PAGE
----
The first is antigenic variation. Influenza viruses—and as we now know, coronaviruses also—alter the virus’s exterior to avoid recognition by the antibodies made to earlier versions of the virus. These viruses are practically invisible to the earlier antibodies. Despite these changes, the virus retains key properties such as binding and entering cells. As Omicron infections demonstrate, such altered virus can sweep through an entire population regardless of prior infection vaccination status.
A virus may also outrace the memory response. The production of high levels of protective antibodies by memory cells requires that they recognize the presence of an invader and proliferate in sufficient numbers to produce enough protective antibodies to make a difference. Two to four days may pass before antibodies reach the required level. Both influenza and SARS-CoV-2 replicate so rapidly that those infected may become infectious within one to one in a half days from exposure. In other words, the virus may enter and exit before the memory response kicks in.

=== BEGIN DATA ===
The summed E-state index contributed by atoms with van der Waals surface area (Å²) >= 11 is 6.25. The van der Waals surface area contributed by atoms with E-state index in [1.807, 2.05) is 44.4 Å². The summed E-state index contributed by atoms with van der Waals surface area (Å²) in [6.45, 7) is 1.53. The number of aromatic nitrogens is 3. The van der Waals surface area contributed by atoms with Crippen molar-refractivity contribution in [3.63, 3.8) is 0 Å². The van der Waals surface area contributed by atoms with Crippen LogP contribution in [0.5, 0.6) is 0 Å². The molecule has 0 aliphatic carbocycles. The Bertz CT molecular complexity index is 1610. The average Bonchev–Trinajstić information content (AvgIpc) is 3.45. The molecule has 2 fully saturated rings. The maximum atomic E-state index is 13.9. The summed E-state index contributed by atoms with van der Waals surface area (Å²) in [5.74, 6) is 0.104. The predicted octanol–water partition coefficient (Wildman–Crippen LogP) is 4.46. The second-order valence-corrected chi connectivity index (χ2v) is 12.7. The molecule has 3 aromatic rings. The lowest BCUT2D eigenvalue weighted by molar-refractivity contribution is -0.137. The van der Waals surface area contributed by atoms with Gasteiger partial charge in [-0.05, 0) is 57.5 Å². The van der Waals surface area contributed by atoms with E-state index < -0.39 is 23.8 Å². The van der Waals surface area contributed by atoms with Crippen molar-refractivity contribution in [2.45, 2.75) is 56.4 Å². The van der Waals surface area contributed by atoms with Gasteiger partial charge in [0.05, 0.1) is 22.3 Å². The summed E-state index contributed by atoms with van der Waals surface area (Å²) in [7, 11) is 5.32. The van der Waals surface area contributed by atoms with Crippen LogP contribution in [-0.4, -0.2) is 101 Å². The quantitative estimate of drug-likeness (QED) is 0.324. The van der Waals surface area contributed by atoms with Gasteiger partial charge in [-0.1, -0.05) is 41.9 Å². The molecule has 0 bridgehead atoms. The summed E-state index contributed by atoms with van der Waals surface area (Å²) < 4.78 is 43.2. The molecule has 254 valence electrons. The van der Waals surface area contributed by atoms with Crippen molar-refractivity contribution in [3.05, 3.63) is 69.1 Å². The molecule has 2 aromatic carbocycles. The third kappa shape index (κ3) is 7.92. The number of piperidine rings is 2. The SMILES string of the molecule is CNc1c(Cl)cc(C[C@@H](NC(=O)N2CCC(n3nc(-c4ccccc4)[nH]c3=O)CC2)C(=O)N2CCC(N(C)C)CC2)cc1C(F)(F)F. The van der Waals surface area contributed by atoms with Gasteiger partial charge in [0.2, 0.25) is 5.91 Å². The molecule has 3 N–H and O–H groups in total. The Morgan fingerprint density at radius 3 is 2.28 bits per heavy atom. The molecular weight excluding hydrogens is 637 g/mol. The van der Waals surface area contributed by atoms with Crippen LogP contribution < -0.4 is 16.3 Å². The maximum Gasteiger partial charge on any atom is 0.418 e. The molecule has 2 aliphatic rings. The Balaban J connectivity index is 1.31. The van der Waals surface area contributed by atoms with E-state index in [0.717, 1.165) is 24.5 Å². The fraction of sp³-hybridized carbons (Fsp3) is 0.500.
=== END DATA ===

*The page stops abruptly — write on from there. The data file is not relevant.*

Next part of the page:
Omicron is case-in-point on both accounts. The Spike protein of SARS-CoV-2 is the major target for neutralizing antibodies. The Spike proteins variants contain thirty-six amino acid changes. These mutations reduce the ability of vaccine-induced antibodies to recognize the virus by more than thirtyfold, even after double vaccination followed by a booster. Moreover, protection by current vaccines or prior infection falls dramatically over the ensuing months leaving the population, vaccinated or not, susceptible to Omicron infection.
We have yet to understand the extent of possible antigenic variation fully. I am not optimistic that we will ever reach the point where SARS-CoV-2 has reached the limit of possible variation. Witness the decades-long success of coronavirus infections n humans and the millennia-long success of the virus in other species, most notably bats.